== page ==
Sharing stories of a deadly disease

Sufferers, friends and family reveal their experiences in a new online gallery
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Indy Lifestyle Online

Jerry Hall, 50

I realised from my twin sister Terry's experience of breast cancer that, through her diagnosis, her friends and family were also affected and we also needed support. 41,000 new people are diagnosed every year in this country and that means 41,000 new families are affected. I am proud to be supporting this campaign by sending in my photo and hope you will join me.

Liz Dixon, 34

I was diagnosed in March 2005. It was a shock - at the time I was nine and a half weeks pregnant. Your breasts change a lot when you are pregnant, but when I saw a consultant he was worried. My husband Nick and I had decided to have a termination: there seemed no point carrying on if I may not be around to look after a child. After chemotherapy, I had a mastectomy in August 2005, followed by radiotherapy. I am having a course of Herceptin. No one is going to guarantee the cancer won't return, but I don't worry about money or bills. I just get on with life.

Zoe Ball, 35

My dear friend Tracy was diagnosed in 2003 so I know that a diagnosis can be a frightening experience, not just for the person diagnosed, but also for close friends and family. A staggering 41,000 people are newly diagnosed in the UK with breast cancer every year. I hope that this photo of Tracy and me will be the first of 41,000 photos sent in.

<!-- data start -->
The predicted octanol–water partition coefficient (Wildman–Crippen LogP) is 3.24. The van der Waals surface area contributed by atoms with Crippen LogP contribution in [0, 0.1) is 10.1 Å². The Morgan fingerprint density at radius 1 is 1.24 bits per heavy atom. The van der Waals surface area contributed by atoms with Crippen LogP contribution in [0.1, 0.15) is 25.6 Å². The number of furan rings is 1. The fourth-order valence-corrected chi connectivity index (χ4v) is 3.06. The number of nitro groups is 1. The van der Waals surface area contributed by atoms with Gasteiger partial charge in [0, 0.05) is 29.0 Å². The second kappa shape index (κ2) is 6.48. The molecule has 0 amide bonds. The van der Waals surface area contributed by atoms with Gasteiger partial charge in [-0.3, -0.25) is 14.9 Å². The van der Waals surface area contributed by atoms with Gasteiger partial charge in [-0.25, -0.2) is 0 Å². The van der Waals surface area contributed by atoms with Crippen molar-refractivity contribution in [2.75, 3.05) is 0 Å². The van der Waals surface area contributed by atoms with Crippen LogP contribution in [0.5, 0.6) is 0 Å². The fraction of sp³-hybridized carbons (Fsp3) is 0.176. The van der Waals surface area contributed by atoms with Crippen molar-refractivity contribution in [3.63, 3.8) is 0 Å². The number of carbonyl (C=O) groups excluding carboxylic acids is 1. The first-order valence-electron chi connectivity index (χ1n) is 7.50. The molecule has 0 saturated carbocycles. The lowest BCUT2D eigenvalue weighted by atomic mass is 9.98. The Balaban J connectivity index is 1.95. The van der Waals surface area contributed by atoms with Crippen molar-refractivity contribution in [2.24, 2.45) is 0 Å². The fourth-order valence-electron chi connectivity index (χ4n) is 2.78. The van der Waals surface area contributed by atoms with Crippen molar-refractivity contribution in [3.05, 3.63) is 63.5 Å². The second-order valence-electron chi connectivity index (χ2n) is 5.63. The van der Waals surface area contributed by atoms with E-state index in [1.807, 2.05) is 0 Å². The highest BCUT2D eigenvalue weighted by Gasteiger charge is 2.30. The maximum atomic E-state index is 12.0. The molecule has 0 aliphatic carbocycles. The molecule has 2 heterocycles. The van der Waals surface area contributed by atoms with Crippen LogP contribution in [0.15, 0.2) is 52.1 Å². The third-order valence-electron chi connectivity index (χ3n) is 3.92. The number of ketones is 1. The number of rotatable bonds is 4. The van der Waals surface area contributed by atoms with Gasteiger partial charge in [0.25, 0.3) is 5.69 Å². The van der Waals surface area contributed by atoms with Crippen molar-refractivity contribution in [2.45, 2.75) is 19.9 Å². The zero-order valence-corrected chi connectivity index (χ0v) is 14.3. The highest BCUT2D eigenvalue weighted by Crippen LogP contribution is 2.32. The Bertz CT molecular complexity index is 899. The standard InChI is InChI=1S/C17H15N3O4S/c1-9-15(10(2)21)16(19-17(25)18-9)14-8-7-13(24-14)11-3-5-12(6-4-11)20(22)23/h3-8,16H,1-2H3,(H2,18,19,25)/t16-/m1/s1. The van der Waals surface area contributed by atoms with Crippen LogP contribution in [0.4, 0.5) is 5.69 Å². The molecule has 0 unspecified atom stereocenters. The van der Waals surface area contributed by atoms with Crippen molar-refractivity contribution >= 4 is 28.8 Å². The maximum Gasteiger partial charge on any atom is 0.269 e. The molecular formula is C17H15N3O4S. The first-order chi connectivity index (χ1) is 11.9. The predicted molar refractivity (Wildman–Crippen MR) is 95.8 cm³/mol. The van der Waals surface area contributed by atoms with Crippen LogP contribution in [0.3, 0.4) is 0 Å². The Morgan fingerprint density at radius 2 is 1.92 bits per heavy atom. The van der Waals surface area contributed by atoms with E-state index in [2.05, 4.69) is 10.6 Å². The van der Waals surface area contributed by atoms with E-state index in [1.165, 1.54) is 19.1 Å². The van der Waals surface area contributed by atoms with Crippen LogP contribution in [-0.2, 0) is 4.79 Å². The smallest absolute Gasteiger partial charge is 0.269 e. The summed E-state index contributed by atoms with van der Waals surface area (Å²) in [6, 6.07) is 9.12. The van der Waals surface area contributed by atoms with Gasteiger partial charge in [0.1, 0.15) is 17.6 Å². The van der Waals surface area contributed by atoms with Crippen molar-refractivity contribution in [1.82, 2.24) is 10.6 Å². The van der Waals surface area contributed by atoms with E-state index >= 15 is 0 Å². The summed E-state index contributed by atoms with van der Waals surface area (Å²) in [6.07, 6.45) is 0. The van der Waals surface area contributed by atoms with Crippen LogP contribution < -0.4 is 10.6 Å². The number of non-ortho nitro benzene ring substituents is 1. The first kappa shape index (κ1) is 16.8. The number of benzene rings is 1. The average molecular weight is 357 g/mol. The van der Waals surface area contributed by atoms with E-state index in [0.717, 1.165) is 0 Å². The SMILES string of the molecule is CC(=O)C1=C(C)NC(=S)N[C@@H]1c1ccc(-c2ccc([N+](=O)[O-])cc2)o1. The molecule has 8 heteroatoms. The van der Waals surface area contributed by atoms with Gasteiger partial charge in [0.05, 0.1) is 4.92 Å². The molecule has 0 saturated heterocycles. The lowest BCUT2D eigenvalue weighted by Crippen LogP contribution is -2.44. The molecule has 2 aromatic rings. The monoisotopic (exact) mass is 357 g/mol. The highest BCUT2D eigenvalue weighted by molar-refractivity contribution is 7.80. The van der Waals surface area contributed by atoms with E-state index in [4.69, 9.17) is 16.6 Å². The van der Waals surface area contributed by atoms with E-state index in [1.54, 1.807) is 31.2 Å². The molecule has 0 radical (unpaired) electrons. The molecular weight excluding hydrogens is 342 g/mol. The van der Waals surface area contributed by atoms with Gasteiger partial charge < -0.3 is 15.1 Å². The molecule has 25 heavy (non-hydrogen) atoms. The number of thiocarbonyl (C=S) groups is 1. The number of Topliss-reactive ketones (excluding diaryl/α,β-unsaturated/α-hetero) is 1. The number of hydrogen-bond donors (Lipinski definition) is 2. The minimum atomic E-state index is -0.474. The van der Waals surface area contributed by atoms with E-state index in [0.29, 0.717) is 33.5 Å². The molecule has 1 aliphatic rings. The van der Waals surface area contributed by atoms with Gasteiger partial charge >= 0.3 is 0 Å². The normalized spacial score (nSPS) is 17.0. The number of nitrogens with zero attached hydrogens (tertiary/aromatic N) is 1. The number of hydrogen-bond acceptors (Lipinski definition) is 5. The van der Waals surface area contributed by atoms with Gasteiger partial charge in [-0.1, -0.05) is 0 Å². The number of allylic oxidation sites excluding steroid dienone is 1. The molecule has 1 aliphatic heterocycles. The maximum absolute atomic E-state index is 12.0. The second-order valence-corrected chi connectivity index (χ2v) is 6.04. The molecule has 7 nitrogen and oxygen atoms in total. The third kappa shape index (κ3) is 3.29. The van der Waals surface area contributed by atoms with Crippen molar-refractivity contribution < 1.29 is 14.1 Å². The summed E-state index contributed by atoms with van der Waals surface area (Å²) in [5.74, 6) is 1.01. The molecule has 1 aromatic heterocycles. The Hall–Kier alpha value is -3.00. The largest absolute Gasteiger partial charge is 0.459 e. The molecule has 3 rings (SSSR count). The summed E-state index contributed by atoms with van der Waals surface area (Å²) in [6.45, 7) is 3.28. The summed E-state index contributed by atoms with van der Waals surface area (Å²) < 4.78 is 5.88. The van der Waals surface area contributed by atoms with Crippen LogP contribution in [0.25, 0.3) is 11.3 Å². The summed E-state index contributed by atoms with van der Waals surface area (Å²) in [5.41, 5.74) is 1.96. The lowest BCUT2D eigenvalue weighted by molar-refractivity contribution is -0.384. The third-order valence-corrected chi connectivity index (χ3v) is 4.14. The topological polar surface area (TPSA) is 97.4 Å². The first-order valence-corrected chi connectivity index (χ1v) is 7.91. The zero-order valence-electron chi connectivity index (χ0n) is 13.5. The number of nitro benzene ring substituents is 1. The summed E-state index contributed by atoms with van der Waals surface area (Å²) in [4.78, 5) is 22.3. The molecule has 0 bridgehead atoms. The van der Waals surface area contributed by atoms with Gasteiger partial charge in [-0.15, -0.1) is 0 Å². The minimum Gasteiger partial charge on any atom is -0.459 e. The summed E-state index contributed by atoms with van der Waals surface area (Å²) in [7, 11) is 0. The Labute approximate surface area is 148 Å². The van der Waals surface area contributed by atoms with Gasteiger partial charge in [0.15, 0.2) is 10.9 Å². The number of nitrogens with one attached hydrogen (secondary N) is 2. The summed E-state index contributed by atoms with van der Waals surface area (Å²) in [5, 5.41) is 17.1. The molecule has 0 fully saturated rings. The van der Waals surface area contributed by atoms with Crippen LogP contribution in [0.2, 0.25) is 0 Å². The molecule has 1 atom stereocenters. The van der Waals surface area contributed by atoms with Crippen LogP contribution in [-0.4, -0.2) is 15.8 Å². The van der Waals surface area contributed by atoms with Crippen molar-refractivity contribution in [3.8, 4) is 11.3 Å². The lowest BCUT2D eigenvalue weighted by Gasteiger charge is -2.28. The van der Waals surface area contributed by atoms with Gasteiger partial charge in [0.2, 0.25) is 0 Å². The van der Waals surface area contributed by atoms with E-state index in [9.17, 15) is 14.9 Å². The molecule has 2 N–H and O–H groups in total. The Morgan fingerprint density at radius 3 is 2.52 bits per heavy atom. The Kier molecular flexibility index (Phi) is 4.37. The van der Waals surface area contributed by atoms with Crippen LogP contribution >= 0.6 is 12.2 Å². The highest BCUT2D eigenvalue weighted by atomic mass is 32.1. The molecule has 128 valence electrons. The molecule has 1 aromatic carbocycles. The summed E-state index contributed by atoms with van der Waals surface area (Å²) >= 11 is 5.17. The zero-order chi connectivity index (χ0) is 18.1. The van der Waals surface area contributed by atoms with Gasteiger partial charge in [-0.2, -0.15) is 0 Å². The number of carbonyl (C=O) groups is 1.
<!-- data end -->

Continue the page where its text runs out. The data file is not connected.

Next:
Ozofu Walls, 40

I went to the US in January 2005 with my sister and felt a lump in my right breast. I had just finished breastfeeding so did not think it was serious. When I returned to England, I was diagnosed almost immediately. I was so worried about what would happen to my children. I had a lumpectomy and finished radiotherapy in March. I still go for checks.

Julie Stuart, 32

In 1994, my mother was diagnosed with the disease, and three years ago her cousin was told she had it. It has had the biggest impact on my life. It has affected every aspect of my life and not a day goes by where it is not on my mind. Losing two very special people will be with me for ever. It is vital for everyone to be breast aware throughout their lives.

Claire Jordan, 42

"I was diagnosed with breast cancer at 31. Six months of chemotherapy followed and then radiotherapy.I was with Brendan, who is now my husband, at the time but had no plans for children. When it came to the point when we wanted to have a family, I was very angry; this disease could ruin my life and my husband's life. But I conceived within a couple of months."

Breast Cancer Care is launching the 41,000 Faces gallery - based on the number of new UK cases each year - to highlight the disease's impact. Visit it at www.41000faces.org.uk

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